Chris led an informative and entertaining demonstration of our activity for the day – planting “plugs” of native grasses, forbs, and sedges. Mentor groups tackled different areas near the irrigation ditch, planting plugs of mugwort, purple aster, western goldentop, creeping wildrye, and saltgrass. Groups working further from the water source also installed drip emitters on the irrigation line and placed a protective covering around the plug. Rio Vista students worked incredibly fast – 800 plugs were in the ground in under an hour! Luckily Chris had some acorns ready for planting, and explained how oaks planted from acorns tend to live longer than those planted from saplings, as the tap root is undamaged. Students made short work of these acorns as well, planting 15 acorns in the riparian area. It’s amazing to imagine how different the area will be when those trees start to mature!

We still had some time before lunch, so mentor groups grabbed binoculars and bird ID cards and ventured up onto the levee. Some of the bird species we spotted included white-tailed kite, marsh wren, turkey vulture, red tailed hawk, white crowned sparrow, caspian tern, and lots of raptors. After lunch, we returned onto the levee to spend some time reflecting on the day in field journals. Students were great about spreading out to experience the site solo – some students were perched on the levee, while others found quiet spaces near the water.

At closing circle, many students remarked that they most enjoyed learning how to plant and spending time outdoors. Mentors and partners enjoyed this as well, but the adults in our group were most pleasantly surprised by this awesome group of respectful, hardworking, and fun-to-be-around students. Can’t wait for our next day in the field!

Full Belly Farm, Certified Organic since 1985!

FARMS Leadership Program: North State: February 5th, 2019

Location of Field Day: Guinda, CA

Field Day Host(s) and Mentors:

  • Haley Friel – Director of Outreach and Education at Full Belly Farm

Theme: Sustainability and Organic Farming Practices

Summary of the Day:

We couldn’t have asked for a more beautiful day to be spent at Fully Belly Farm’s in Guinda, CA. The North State FARMS Leadership Program was welcomed by Haley Friel, the director of Outreach and Education at Fully Belly Farm. We then took a tour of the 400-acre farm and learned about the different crops grown and the practices in which they use to keep the farm organic and sustainable. Full Belly Farm is planting, growing and harvesting over 80 crops year around keeping them very busy. The students were able to see the pigs raised at at Full Belly Farm and see where the produce is washed and prepped for sale. They even were able to sample so freshly picked produce including oranges, carrots and several other crops some of which we brought back to add to our salads at lunch.

After lunch we went over to the barn where the sheep are currently being housed during lambing season. The North State FARMS students were excited to see lambs that were a few days old as well as some that were just hours old. One ewe even started to go into labor while we were there visiting. Once we left the sheep barn we gathered some baskets and headed over to the mobile chicken coops. We concluded our day collecting baskets full of organic chicken eggs which are currently being sold for $9.00 a dozen.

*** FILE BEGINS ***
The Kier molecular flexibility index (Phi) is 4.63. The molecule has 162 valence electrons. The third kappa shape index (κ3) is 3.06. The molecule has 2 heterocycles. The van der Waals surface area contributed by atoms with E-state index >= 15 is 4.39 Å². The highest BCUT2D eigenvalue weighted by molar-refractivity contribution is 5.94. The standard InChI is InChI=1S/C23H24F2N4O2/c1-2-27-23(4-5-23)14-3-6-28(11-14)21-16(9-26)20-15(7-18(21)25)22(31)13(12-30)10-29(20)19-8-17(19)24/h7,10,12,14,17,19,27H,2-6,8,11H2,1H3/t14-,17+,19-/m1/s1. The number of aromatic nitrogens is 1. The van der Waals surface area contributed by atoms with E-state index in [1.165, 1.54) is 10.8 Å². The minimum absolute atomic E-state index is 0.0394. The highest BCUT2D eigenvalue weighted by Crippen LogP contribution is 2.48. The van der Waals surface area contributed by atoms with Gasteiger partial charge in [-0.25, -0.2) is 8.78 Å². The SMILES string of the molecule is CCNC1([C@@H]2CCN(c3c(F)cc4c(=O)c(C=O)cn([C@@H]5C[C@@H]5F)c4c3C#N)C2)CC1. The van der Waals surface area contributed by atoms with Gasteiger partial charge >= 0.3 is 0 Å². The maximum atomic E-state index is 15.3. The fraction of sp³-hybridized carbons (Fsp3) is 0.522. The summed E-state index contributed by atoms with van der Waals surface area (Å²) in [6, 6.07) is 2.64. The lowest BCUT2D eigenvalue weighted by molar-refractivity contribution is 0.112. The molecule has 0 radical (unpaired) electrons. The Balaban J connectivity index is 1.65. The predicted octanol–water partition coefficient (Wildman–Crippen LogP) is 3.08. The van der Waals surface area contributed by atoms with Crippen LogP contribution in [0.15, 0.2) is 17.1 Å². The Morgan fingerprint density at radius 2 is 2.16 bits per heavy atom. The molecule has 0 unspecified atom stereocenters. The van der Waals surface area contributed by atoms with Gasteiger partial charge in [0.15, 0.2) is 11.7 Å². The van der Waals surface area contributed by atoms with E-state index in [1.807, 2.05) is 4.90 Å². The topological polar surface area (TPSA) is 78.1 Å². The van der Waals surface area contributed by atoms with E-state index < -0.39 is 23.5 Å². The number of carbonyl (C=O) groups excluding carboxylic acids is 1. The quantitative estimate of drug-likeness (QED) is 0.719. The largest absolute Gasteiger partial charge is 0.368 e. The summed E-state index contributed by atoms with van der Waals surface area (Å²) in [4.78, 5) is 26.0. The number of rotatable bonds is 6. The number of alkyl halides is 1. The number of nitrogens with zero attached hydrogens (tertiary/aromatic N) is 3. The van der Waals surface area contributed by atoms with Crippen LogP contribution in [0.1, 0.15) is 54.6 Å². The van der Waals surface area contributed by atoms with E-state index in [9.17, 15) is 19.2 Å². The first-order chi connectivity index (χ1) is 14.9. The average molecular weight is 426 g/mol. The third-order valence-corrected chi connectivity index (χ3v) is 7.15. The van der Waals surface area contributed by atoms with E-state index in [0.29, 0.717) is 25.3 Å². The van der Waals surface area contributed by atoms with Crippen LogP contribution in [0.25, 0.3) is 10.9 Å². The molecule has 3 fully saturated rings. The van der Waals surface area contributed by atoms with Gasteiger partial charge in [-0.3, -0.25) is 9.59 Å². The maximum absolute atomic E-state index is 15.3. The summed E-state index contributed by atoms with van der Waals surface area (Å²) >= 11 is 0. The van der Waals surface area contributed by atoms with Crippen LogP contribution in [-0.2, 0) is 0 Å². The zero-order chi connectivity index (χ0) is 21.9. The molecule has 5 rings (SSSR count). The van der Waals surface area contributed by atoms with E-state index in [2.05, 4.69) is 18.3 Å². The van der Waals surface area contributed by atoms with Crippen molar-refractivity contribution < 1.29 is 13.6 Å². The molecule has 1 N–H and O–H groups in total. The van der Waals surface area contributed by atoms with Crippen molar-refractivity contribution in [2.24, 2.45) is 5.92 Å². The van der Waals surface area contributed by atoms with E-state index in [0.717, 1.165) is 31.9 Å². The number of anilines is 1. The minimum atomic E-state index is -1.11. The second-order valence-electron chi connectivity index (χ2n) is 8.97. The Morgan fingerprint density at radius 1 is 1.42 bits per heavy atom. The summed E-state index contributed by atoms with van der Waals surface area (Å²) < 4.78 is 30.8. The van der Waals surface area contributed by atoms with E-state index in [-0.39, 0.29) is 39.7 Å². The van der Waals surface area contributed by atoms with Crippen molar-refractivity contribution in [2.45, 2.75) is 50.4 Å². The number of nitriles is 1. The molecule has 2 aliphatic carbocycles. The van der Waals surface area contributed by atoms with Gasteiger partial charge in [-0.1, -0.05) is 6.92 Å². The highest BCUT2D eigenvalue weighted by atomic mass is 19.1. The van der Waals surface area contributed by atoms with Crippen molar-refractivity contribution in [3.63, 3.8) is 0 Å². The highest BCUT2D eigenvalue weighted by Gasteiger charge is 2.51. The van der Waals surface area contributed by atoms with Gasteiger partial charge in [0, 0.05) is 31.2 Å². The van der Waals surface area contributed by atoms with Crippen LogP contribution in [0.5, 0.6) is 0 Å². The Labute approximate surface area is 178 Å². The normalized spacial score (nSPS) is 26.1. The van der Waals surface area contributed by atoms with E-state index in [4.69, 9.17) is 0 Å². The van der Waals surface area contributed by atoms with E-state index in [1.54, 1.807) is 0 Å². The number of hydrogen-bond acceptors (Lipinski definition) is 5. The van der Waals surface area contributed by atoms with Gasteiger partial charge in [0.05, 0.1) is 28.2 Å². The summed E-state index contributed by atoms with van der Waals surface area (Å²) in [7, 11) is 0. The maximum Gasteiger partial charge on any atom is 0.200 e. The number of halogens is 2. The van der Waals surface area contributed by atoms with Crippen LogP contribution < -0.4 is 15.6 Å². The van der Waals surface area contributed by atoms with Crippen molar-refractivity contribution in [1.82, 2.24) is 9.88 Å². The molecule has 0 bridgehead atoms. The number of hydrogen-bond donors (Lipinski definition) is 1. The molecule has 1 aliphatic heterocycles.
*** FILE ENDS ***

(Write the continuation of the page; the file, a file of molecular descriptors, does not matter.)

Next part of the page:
Agri-Tourism and Science

FARMS Program | Kern County | February 5, 2019

Participating Schools
Independence High School
Bakersfield Christian High School
West High School
Frontier High School
Ridgeview High School

Summary of the Day
There is no better place to study Agri-Tourism than at Murray Family Farms. Students have traveled here throughout their childhood to go to the maze, pick pumpkins in the fall or berries in the summer. This trip, they learned the other side of Murray Family Farms.

Steve Murray greeted us on this cold February day with a coffee in hand showing us around his pride and joy – Murray Family Farms. It was easily the most beautiful day we have had in Kern County. Steve shared his extensive journey and through perseverance and incredible opportunities he was able to land his dream.

Learning the History

We then walked through the many commodities grown on site. We learned about apples and stone fruit first. We talked about water and the effects on farming. We talked about grafting and the science behind the different types of grafting which allowed them to create unique fruit for consumers.

We then went up to the small hill for the students to jump. When you are at Murray Family Farms, you must take a jump on their massive bouncing bubble! While some may ask, “What does this have to do with Ag?” It has a lot to do with Agri-Tourism. Families come to make a memory through picking their own fruit and every now and then you have to get your wiggles out.

Now back to learning! We have a first-hand look at grafting from Steve’s son, Steven. Steven shared his journey and his many accomplishments including speaking 7 different languages! He shared how this diversity helped him. He showed us the different ways to graft and discussed the pros and cons of each as well.

Heading out to our picnic lunch we had to taste the fruits which is a favorite past time. The Pomelo’s tested like fresh lime-aid! We loaded up for our trek to Steve’s favorite spot on the farm.

We had a great lunch while learning about the history of the American Indian tribes who lived right where we sat. The unique history and the learning that took place all while taking in the breathtaking views from this spot. It was a beautiful way to experience Ag.

College Bound?

FARMS Leadership| Tehama County | February 5, 2019

Location of Field Day
Chico, CA

Field Day Host
Ashley Person, College of Agriculture
Patrick Doyle, Professor and Program Coordinator

Participating Schools
Red Bluff High School
Orland High School
Mercy High School
Los Molinos High School
Corning High School

Theme
College Exploration

Summary of the Day: